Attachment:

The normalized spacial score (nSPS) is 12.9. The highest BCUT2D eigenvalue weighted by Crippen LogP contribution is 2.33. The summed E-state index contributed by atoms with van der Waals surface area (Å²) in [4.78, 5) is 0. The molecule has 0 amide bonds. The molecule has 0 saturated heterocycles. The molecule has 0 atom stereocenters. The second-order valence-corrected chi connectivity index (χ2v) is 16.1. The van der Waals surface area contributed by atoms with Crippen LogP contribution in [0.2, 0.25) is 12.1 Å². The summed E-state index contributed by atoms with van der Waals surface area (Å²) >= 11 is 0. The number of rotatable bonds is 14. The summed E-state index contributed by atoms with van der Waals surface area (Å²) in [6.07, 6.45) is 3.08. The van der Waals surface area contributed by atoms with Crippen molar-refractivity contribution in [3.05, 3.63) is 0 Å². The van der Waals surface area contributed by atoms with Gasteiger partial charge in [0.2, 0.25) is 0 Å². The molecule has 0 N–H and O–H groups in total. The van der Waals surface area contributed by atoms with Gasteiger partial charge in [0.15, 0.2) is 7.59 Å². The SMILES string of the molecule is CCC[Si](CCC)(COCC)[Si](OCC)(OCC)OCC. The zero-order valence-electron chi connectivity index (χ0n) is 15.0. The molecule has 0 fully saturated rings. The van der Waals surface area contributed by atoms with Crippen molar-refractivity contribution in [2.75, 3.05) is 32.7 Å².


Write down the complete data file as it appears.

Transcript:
The normalized spacial score (nSPS) is 12.9. The highest BCUT2D eigenvalue weighted by Crippen LogP contribution is 2.33. The summed E-state index contributed by atoms with van der Waals surface area (Å²) in [4.78, 5) is 0. The molecule has 0 amide bonds. The molecule has 0 saturated heterocycles. The molecule has 0 atom stereocenters. The second-order valence-corrected chi connectivity index (χ2v) is 16.1. The van der Waals surface area contributed by atoms with Crippen LogP contribution in [0.2, 0.25) is 12.1 Å². The summed E-state index contributed by atoms with van der Waals surface area (Å²) >= 11 is 0. The number of rotatable bonds is 14. The summed E-state index contributed by atoms with van der Waals surface area (Å²) in [6.07, 6.45) is 3.08. The van der Waals surface area contributed by atoms with Crippen molar-refractivity contribution in [3.05, 3.63) is 0 Å². The van der Waals surface area contributed by atoms with Gasteiger partial charge in [0.2, 0.25) is 0 Å². The molecule has 0 N–H and O–H groups in total. The van der Waals surface area contributed by atoms with Gasteiger partial charge in [0.15, 0.2) is 7.59 Å². The SMILES string of the molecule is CCC[Si](CCC)(COCC)[Si](OCC)(OCC)OCC. The zero-order valence-electron chi connectivity index (χ0n) is 15.0. The molecule has 0 fully saturated rings. The van der Waals surface area contributed by atoms with Crippen molar-refractivity contribution in [2.75, 3.05) is 32.7 Å².